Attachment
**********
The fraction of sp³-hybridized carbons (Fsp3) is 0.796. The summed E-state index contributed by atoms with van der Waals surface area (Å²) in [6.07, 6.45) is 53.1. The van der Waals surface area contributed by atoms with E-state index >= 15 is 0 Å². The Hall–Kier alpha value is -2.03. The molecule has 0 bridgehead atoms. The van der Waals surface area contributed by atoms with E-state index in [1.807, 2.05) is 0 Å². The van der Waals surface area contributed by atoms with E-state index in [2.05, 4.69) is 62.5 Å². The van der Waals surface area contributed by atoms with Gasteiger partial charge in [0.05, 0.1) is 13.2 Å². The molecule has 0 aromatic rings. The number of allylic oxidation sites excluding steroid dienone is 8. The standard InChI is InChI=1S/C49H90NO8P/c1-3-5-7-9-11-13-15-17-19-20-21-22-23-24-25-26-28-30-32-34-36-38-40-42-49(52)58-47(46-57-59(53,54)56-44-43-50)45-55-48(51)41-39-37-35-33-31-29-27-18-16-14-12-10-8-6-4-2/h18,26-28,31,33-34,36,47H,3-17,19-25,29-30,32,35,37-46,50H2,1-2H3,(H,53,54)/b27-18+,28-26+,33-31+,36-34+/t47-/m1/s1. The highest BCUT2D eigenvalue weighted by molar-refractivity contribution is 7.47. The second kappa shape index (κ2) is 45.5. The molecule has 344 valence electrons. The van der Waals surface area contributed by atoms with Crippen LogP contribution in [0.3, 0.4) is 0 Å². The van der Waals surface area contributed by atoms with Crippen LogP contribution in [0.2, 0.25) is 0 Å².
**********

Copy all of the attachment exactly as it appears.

The fraction of sp³-hybridized carbons (Fsp3) is 0.796. The summed E-state index contributed by atoms with van der Waals surface area (Å²) in [6.07, 6.45) is 53.1. The van der Waals surface area contributed by atoms with E-state index >= 15 is 0 Å². The Hall–Kier alpha value is -2.03. The molecule has 0 bridgehead atoms. The van der Waals surface area contributed by atoms with E-state index in [1.807, 2.05) is 0 Å². The van der Waals surface area contributed by atoms with E-state index in [2.05, 4.69) is 62.5 Å². The van der Waals surface area contributed by atoms with Gasteiger partial charge in [0.05, 0.1) is 13.2 Å². The molecule has 0 aromatic rings. The number of allylic oxidation sites excluding steroid dienone is 8. The standard InChI is InChI=1S/C49H90NO8P/c1-3-5-7-9-11-13-15-17-19-20-21-22-23-24-25-26-28-30-32-34-36-38-40-42-49(52)58-47(46-57-59(53,54)56-44-43-50)45-55-48(51)41-39-37-35-33-31-29-27-18-16-14-12-10-8-6-4-2/h18,26-28,31,33-34,36,47H,3-17,19-25,29-30,32,35,37-46,50H2,1-2H3,(H,53,54)/b27-18+,28-26+,33-31+,36-34+/t47-/m1/s1. The highest BCUT2D eigenvalue weighted by molar-refractivity contribution is 7.47. The second kappa shape index (κ2) is 45.5. The molecule has 344 valence electrons. The van der Waals surface area contributed by atoms with Crippen LogP contribution in [0.3, 0.4) is 0 Å². The van der Waals surface area contributed by atoms with Crippen LogP contribution in [0.2, 0.25) is 0 Å².